(CNN) -- Defending champion Cyril Despres has won the motorcycle stage six of the Dakar Rally, with Spain's Marc Coma extending his overall advantage.
Frenchman Despres, who also won the event in 2005, finished the shortened 178km stage between San Rafael and Mendoza over two minutes ahead of Coma with another Spaniard, Jordi Viladoms, five minutes and 15 seconds back in third place.
In the overall standings, Coma leads American Jonah Street, who gave up more than 10 minutes to Despres, by over 40 minutes with France's David Fretigne in third place.
The stage was shortened from 394km to 178km after just 230 of the 410 vehicles involved made the connection after the punishing fifth stage on Wednesday witnessed the withdrawal of more than 30 competing vehicles.
Meanwhile, the row over the death of 49-year-old Pascal Terry after the fourth stage continues to overshadow this year's race.
"Officially the result of the autopsy revealed that the French rider Terry died of pulmonary edema ... which produced cardio-respiratory failure," Julio Acosta, chief of the department of operations of the La Pampa provincial police, told the official news agency Telam earlier in the day.
"The death of the rider occurred between Monday and Tuesday morning," Acosta added. "He could have been saved, if he had been rescued in time."
Meanwhile, Nasser Al Attiyah consolidated his lead in the car section, although he faces the embarrassing prospect of being stripped of victory after he missed a control point.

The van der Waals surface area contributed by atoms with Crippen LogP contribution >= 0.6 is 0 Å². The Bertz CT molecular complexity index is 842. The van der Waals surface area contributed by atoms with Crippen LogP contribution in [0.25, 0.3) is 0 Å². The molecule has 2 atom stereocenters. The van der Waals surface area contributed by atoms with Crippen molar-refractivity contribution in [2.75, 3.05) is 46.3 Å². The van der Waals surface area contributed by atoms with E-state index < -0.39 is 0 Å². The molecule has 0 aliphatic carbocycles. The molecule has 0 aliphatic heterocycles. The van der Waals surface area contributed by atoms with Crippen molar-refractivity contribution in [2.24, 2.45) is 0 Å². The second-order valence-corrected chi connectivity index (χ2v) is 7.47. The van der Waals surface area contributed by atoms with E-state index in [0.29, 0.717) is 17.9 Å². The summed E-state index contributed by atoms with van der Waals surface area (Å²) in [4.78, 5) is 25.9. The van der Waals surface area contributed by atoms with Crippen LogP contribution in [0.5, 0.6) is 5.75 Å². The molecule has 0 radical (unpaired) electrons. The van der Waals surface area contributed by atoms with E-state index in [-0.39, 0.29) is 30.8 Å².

The BMW driver went into the stage with a two minute, 24 second lead over South African Volkswagen driver Giniel De Villiers.
But he could be penalised two hours after recognising he skipped the mandatory time control point. If that happens, De Villiers, who finished the stage five minutes seven seconds behind the Qatari in second spot, would become the overall race leader.
Meanwhile, Luc Alphand, the 2006 winner, pulled out of the race, delivering another blow to defending champions Mitsubishi. The Frenchman gave up when co-driver Gilles Picard became ill.
Alphand, a former alpine ski champion, was lying eighth overall in the standings at the start of the day, over 40 minutes behind Al-Attiyah.
His withdrawal followed that of Mitsubishi teammate Hiroshi Masuoka, the winner in 2002 and 2003, who was forced out after the first stage when his vehicle developed engine trouble.